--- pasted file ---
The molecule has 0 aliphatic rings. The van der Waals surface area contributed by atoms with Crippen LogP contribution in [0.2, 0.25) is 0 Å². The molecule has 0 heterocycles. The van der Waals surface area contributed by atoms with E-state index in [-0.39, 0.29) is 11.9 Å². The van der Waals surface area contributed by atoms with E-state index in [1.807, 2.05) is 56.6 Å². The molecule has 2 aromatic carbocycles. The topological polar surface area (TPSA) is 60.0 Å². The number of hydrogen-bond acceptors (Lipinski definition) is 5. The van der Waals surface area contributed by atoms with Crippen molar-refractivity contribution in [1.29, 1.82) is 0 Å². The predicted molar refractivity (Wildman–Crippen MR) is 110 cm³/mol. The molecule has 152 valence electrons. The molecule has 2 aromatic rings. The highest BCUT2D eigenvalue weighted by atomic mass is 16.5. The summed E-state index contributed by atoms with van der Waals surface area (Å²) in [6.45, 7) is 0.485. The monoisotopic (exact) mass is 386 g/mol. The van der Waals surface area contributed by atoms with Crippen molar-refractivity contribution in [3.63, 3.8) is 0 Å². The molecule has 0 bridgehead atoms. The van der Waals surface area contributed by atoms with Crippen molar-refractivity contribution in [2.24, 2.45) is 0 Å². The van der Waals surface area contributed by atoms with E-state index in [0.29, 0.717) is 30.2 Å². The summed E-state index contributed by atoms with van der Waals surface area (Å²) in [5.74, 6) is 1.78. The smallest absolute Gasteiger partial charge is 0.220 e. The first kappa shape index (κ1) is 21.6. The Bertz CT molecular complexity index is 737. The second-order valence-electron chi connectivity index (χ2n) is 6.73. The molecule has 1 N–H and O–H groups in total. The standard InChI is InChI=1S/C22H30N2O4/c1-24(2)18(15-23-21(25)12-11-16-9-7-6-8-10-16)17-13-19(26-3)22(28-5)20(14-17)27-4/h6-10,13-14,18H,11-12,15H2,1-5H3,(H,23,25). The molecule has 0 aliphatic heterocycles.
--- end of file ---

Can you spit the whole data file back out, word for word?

The molecule has 0 aliphatic rings. The van der Waals surface area contributed by atoms with Crippen LogP contribution in [0.2, 0.25) is 0 Å². The molecule has 0 heterocycles. The van der Waals surface area contributed by atoms with E-state index in [-0.39, 0.29) is 11.9 Å². The van der Waals surface area contributed by atoms with E-state index in [1.807, 2.05) is 56.6 Å². The molecule has 2 aromatic carbocycles. The topological polar surface area (TPSA) is 60.0 Å². The number of hydrogen-bond acceptors (Lipinski definition) is 5. The van der Waals surface area contributed by atoms with Crippen molar-refractivity contribution in [1.29, 1.82) is 0 Å². The predicted molar refractivity (Wildman–Crippen MR) is 110 cm³/mol. The molecule has 152 valence electrons. The molecule has 2 aromatic rings. The highest BCUT2D eigenvalue weighted by atomic mass is 16.5. The summed E-state index contributed by atoms with van der Waals surface area (Å²) in [6.45, 7) is 0.485. The monoisotopic (exact) mass is 386 g/mol. The van der Waals surface area contributed by atoms with Crippen molar-refractivity contribution in [3.63, 3.8) is 0 Å². The molecule has 0 bridgehead atoms. The van der Waals surface area contributed by atoms with Crippen molar-refractivity contribution in [2.24, 2.45) is 0 Å². The van der Waals surface area contributed by atoms with E-state index in [0.29, 0.717) is 30.2 Å². The summed E-state index contributed by atoms with van der Waals surface area (Å²) in [5.74, 6) is 1.78. The smallest absolute Gasteiger partial charge is 0.220 e. The first kappa shape index (κ1) is 21.6. The Bertz CT molecular complexity index is 737. The second-order valence-electron chi connectivity index (χ2n) is 6.73. The molecule has 1 N–H and O–H groups in total. The standard InChI is InChI=1S/C22H30N2O4/c1-24(2)18(15-23-21(25)12-11-16-9-7-6-8-10-16)17-13-19(26-3)22(28-5)20(14-17)27-4/h6-10,13-14,18H,11-12,15H2,1-5H3,(H,23,25). The molecule has 0 aliphatic heterocycles.